Tom Engelhardt’s generous and consistent support of my writing opened new possibilities for me.  More importantly, Tom helped me to think for myself.  I’ve also met some great people through my writing, including the co-founder of The Contrary Perspective, b. traven.

I’ve greatly enjoyed the six years I’ve written for TomDispatch.  What follows is my 33rd original article (or “Tomgram,” as we like to call them) — and yes, it’s hard for me to believe that number, since I really thought I’d write only one or two.  Thanks so much Tom, Nick, and all the other editors and writers at TomDispatch.  It’s been a fun and enlightening ride.

From TomDispatch this evening:  Winners and losers in the business of war American-style — William J. Astore, “The Business of America Is War, Disaster Capitalism on the Battlefield and in the Boardroom” http://www.tomdispatch.com/blog/175762/

The Business of America Is War
Disaster Capitalism on the Battlefield and in the Boardroom
By William J. Astore

There is a new normal in America: our government may shut down, but our wars continue.  Congress may not be able to pass a budget, but the U.S. military can still launch commando raids in Libya and Somalia, the Afghan War can still be prosecuted, Italy can be garrisoned by American troops (putting the “empire” back in Rome), Africa can be used as an imperial playground (as in the late nineteenth century “scramble for Africa,” but with the U.S. and China doing the scrambling this time around), and the military-industrial complex can still dominate the world’s arms trade.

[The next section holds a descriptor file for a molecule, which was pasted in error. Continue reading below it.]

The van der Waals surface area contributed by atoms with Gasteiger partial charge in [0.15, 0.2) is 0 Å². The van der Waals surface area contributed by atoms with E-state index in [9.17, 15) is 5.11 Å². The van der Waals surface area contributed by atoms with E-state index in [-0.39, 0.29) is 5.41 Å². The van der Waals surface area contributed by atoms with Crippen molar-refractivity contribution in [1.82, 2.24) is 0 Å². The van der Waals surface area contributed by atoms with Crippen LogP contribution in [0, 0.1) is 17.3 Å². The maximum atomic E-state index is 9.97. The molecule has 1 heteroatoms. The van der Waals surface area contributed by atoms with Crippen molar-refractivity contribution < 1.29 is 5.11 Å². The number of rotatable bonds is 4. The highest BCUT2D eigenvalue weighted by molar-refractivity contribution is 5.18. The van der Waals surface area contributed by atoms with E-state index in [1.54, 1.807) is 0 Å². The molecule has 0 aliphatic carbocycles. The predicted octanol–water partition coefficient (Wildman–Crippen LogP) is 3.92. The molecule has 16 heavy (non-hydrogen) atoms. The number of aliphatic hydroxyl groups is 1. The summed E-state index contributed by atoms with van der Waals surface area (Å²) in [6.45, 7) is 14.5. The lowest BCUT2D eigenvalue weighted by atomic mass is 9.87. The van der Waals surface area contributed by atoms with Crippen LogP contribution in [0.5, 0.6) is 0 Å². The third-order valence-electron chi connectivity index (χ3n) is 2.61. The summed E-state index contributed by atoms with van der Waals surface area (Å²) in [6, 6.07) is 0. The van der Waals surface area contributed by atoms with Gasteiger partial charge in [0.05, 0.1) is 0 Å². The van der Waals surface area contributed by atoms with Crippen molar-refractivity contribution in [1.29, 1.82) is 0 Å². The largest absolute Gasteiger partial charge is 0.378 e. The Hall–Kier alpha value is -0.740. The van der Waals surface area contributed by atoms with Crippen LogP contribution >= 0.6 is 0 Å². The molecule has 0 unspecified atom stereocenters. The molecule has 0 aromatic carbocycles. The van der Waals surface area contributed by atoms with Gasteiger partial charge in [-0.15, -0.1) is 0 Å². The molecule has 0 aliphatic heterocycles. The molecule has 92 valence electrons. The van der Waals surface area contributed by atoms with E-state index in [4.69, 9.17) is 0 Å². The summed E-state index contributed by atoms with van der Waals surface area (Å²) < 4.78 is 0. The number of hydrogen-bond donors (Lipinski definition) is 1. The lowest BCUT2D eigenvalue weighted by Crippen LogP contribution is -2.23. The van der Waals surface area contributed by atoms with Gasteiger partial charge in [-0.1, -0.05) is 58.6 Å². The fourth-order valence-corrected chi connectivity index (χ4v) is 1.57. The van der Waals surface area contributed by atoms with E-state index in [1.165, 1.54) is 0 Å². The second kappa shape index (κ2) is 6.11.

In the halls of Congress and the Pentagon, it’s business as usual, if your definition of “business” is the power and profits you get from constantly preparing for and prosecuting wars around the world.  “War is a racket,” General Smedley Butler famously declared in 1935, and even now it’s hard to disagree with a man who had two Congressional Medals of Honor to his credit and was intimately familiar with American imperialism.

War Is Politics, Right?

Once upon a time, as a serving officer in the U.S. Air Force, I was taught that Carl von Clausewitz had defined war as a continuation of politics by other means.  This definition is, in fact, a simplification of his classic and complex book, On War, written after his experiences fighting Napoleon in the early nineteenth century.

The idea of war as a continuation of politics is both moderately interesting and dangerously misleading: interesting because it connects war to political processes and suggests that they should be fought for political goals; misleading because it suggests that war is essentially rational and so controllable.  The fault here is not Clausewitz’s, but the American military’s for misreading and oversimplifying him.

Perhaps another “Carl” might lend a hand when it comes to helping Americans understand what war is really all about.  I’m referring to Karl Marx, who admired Clausewitz, notably for his idea that combat is to war what a cash payment is to commerce.  However seldom combat (or such payments) may happen, they are the culmination and so the ultimate arbiters of the process.

War, in other words, is settled by killing, a bloody transaction that echoes the exploitative exchanges of capitalism.  Marx found this idea to be both suggestive and pregnant with meaning. So should we all.

Following Marx, Americans ought to think about war not just as an extreme exercise of politics, but also as a continuation of exploitative commerce by other means.  Combat as commerce: there’s more in that than simple alliteration.